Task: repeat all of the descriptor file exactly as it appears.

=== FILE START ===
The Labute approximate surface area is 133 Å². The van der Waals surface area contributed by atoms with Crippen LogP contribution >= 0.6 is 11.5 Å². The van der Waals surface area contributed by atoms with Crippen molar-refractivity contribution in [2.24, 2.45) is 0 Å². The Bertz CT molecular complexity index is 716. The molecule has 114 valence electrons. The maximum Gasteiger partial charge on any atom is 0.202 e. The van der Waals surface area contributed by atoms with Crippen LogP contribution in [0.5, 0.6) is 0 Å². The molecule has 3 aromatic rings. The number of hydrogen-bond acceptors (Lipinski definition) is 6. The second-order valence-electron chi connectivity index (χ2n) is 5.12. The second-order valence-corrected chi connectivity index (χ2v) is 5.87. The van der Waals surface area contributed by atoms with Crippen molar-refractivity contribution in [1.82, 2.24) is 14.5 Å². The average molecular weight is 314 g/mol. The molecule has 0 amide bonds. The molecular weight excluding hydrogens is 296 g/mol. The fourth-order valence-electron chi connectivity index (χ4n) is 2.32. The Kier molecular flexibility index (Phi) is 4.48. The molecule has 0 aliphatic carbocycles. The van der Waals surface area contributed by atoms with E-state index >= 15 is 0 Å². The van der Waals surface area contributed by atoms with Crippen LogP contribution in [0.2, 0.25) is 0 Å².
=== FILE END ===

The Labute approximate surface area is 133 Å². The van der Waals surface area contributed by atoms with Crippen LogP contribution >= 0.6 is 11.5 Å². The van der Waals surface area contributed by atoms with Crippen molar-refractivity contribution in [2.24, 2.45) is 0 Å². The Bertz CT molecular complexity index is 716. The molecule has 114 valence electrons. The maximum Gasteiger partial charge on any atom is 0.202 e. The van der Waals surface area contributed by atoms with Crippen LogP contribution in [0.5, 0.6) is 0 Å². The molecule has 3 aromatic rings. The number of hydrogen-bond acceptors (Lipinski definition) is 6. The second-order valence-electron chi connectivity index (χ2n) is 5.12. The second-order valence-corrected chi connectivity index (χ2v) is 5.87. The van der Waals surface area contributed by atoms with Crippen molar-refractivity contribution in [1.82, 2.24) is 14.5 Å². The average molecular weight is 314 g/mol. The molecule has 0 amide bonds. The molecular weight excluding hydrogens is 296 g/mol. The fourth-order valence-electron chi connectivity index (χ4n) is 2.32. The Kier molecular flexibility index (Phi) is 4.48. The molecule has 0 aliphatic carbocycles. The van der Waals surface area contributed by atoms with E-state index >= 15 is 0 Å². The van der Waals surface area contributed by atoms with Crippen LogP contribution in [0.2, 0.25) is 0 Å².